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At the end of the parable of the Dishonest Manager, Jesus said: “And I tell you, make friends for yourselves by means of dishonest wealth so that when it is gone, they may welcome you into the eternal homes” (Luke 16.9).
The parable of the Rich Man and Lazarus tells the story of what happens to people who use their wealth only for themselves and not for God and other people.
The Parable and Notes
As in other blog articles, we will study the parable in sections and consider a few notes along the way to help us better understand it.
— Verses 19-21 – “There was a rich man who was dressed in purple and fine linen and who feasted sumptuously every day. And at his gate lay a poor man named Lazarus, covered with sores, who longed to satisfy his hunger with what fell from the rich man’s table; even the dogs would come and lick his sores.”
To be dressed in purple was a sign of great wealth. Purple garments were dyed with sea snails and were quite expensive.
The rich man and his friends ate with their hands. They used bread to wipe their hands, like people use napkins today, then discarded the bread by throwing it under the table.
The gate of the rich man’s estate was closed to Lazarus. It pictured the closed heart of the rich man to the needs of a poor man.
The common belief was that the rich were blessed of God and the poor were cursed because of some sin that they had committed.
Lazarus was considered ritually unclean because of the running sores on his body. In addition, he was so weak that he couldn’t fend off scavenger dogs who licked his sores.
Lazarus literally means, “God cares.” Lazarus may have been poor and miserable, but God cared for him. His poverty was not a curse.
— Verses 22-23 – “The poor man died and was carried away by the angels to be with Abraham. The rich man also died and was buried. In Hades, where he was being tormented, he looked up and saw Abraham far away with Lazarus by his side.”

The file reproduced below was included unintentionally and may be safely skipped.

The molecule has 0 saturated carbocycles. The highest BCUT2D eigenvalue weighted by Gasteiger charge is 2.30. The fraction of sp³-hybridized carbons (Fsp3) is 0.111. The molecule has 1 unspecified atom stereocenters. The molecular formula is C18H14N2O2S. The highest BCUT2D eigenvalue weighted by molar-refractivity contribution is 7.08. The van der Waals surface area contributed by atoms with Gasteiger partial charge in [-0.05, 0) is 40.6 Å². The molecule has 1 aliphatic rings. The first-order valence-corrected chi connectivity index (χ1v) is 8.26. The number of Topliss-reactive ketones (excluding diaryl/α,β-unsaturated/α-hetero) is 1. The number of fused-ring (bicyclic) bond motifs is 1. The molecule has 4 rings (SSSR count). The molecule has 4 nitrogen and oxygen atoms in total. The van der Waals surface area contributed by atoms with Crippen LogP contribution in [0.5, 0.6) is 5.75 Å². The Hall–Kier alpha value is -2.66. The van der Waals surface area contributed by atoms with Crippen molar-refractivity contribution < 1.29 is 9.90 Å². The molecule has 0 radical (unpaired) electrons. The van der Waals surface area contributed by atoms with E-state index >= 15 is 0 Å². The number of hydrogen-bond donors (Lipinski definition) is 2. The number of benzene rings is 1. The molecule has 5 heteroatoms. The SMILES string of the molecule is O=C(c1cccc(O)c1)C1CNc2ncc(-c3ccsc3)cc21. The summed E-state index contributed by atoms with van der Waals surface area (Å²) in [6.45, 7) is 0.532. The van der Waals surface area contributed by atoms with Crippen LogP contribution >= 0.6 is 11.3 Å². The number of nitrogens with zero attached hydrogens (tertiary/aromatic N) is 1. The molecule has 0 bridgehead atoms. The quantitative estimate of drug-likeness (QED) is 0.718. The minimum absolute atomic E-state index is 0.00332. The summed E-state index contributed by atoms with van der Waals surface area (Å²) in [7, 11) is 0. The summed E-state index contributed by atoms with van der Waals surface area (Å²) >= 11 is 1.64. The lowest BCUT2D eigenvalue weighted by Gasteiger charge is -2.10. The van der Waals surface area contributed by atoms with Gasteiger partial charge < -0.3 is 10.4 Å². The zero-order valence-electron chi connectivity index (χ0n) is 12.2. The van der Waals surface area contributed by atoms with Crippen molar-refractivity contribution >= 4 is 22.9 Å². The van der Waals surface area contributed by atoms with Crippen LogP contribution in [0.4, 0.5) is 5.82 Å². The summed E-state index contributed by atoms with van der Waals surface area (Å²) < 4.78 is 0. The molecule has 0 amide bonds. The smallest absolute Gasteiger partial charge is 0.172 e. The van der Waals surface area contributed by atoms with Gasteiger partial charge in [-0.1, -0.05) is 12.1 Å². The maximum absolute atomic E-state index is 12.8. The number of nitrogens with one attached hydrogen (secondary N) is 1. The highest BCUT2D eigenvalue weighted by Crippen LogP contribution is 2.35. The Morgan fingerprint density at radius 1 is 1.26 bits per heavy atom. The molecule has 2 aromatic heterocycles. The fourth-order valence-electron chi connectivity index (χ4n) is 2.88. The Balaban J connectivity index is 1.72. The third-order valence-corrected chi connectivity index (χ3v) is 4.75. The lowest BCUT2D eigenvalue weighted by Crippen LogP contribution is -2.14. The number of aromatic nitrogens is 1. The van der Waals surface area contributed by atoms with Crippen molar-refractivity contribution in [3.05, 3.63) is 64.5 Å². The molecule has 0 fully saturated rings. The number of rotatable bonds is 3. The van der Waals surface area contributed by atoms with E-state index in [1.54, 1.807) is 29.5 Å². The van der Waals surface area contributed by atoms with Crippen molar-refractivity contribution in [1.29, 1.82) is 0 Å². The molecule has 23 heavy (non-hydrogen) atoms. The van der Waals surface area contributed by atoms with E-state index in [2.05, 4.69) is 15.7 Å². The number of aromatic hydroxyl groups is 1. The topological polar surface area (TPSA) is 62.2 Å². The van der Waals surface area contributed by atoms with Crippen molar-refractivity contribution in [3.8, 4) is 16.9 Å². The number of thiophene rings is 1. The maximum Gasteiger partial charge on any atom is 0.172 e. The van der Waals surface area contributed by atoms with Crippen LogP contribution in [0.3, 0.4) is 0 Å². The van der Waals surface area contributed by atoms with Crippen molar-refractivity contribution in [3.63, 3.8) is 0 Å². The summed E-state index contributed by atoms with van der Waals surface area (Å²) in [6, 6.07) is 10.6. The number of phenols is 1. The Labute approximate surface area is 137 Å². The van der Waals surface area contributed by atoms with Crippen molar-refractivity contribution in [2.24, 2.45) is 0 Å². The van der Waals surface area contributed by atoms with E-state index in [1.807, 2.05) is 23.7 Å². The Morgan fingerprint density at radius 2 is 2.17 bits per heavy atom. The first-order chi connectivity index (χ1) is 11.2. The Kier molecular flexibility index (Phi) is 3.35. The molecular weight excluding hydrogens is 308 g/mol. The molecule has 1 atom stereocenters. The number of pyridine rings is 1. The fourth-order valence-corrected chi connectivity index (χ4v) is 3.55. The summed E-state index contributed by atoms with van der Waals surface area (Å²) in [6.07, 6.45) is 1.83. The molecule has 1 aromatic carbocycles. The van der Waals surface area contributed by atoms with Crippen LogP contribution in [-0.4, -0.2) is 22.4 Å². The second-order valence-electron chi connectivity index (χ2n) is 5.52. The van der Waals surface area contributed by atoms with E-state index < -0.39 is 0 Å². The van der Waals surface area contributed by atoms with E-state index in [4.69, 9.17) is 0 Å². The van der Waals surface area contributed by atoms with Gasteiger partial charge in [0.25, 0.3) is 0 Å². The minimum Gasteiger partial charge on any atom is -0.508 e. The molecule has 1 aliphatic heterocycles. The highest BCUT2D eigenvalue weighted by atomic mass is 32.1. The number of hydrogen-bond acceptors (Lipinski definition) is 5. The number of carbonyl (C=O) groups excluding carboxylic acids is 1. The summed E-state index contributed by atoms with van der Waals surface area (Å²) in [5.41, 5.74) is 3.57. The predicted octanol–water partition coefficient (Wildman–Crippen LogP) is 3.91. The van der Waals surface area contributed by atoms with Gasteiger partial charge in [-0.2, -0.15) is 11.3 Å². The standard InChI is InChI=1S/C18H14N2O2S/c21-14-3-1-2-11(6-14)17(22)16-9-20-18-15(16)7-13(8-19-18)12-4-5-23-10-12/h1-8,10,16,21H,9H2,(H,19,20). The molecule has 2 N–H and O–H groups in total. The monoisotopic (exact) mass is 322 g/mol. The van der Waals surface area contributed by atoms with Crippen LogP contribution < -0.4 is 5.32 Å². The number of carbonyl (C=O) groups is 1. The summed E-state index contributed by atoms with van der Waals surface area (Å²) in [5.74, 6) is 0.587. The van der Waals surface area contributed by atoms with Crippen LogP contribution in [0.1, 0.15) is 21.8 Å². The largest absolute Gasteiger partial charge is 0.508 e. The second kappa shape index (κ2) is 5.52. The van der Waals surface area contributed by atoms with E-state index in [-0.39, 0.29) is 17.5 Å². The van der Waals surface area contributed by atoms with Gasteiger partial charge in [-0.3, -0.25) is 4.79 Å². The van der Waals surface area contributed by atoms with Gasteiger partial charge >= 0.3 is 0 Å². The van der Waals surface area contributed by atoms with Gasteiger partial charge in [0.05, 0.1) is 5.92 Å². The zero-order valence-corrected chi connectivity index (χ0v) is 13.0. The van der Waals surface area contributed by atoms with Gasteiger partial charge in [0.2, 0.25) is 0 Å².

The parable pictures Lazarus being welcomed “into the eternal homes” (Luke 16.9) as in the previous parable. He was carried by the angels to be with Abraham.
In a clear reversal of fortunes, the rich man found himself in Hades, the realm of the dead.
Some older translations refer to Hades as “hell.” That is an unfortunate translation and may give the wrong idea to the reader.
Hell translates the word, “Gehenna,” and refers to a dump outside of Jerusalem where garbage was burned. Hades is the realm of the dead.
— Verses 24-26 – “He called out, ‘Father Abraham, have mercy on me, and send Lazarus to dip the tip of his finger in water and cool my tongue; for I am in agony in these flames.’
“But Abraham said, ‘Child, remember that during your lifetime you received your good things, and Lazarus in like manner evil things; but now he is comforted here, and you are in agony.
“‘Besides all this, between you and us a great chasm has been fixed, so that those who might want to pass from here to you cannot do so, and no one can cross from there to us.'”
The purpose of this parable is not to give a complete picture of what happens after death. Jesus told the parable to shock and confront, so that people will change their attitudes and actions toward life.